My parents marry in a local park, surrounded by friends and family. Over the next thirty five years, they experience challenges and harmonies, setbacks and celebrations. Dementia ravages my mother’s brain while my sisters and I are in college and high school. We do not understand how she forgets her birthday, and she cries that she is broken. My father second-guesses his decisions about her care but stays dedicated. At the age of 59, Mom can no longer live at home. We move her to a care home, and Dad visits her almost every evening after spending all day at the office. He helps her eat when her fingers forget how to grasp silverware and she can no longer hold her plastic drinking cup and straw. When she begins sleeping through most meals, he sits by her bed. She clasps his hand, silently pleading for him to stay.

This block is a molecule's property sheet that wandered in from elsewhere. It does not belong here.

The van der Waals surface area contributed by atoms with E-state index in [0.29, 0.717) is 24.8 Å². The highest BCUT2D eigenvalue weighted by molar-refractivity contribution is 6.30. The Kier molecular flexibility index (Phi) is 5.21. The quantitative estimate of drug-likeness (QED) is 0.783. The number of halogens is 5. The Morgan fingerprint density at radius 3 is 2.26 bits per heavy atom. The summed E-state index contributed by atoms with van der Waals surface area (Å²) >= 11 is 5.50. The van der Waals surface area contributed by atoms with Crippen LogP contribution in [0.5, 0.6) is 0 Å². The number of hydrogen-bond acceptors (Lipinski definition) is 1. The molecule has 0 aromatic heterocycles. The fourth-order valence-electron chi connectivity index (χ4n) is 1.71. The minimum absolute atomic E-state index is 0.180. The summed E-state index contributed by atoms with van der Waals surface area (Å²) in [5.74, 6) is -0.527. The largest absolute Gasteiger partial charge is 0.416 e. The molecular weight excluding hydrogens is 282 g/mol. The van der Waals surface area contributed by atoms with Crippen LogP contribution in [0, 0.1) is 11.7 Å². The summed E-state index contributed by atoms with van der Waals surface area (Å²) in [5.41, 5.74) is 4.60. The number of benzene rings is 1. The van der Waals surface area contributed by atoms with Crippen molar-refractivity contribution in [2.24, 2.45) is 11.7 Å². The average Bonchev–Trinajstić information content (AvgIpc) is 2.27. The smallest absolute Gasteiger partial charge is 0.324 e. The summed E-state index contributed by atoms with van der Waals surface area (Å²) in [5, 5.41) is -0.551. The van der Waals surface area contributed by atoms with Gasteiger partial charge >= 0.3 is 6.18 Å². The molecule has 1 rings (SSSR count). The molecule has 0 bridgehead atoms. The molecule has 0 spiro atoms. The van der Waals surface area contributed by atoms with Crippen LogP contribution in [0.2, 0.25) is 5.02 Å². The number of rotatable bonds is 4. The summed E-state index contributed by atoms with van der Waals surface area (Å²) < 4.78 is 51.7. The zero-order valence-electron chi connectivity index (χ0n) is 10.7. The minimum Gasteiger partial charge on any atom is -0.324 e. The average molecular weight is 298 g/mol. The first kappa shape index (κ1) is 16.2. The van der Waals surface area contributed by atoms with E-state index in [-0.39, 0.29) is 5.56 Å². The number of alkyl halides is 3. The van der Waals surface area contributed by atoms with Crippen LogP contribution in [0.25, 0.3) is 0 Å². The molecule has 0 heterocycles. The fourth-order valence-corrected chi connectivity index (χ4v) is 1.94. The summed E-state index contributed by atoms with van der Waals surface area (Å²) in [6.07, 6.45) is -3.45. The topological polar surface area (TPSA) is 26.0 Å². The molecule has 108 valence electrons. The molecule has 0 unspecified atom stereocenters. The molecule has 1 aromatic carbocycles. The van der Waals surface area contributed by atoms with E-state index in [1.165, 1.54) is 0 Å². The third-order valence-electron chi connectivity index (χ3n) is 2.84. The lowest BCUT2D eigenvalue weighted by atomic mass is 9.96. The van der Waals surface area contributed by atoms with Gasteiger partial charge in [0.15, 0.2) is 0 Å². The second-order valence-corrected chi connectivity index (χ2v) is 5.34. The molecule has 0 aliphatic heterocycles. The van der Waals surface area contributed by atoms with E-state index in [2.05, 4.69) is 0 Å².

My mom fights against the disease that claims her memories, speech, and muscles. When Dad walks in the room, Mom shares the only thing she has left to give: a smile. This precious link to who she used to be and who she will always be helps relieve the sadness of her decline and fear of life without her. Dad gives my sister and her husband advice for their first anniversary. “Your mother and I have had our years,” he says, his voice quiet and strong. “Enjoy your years, together.”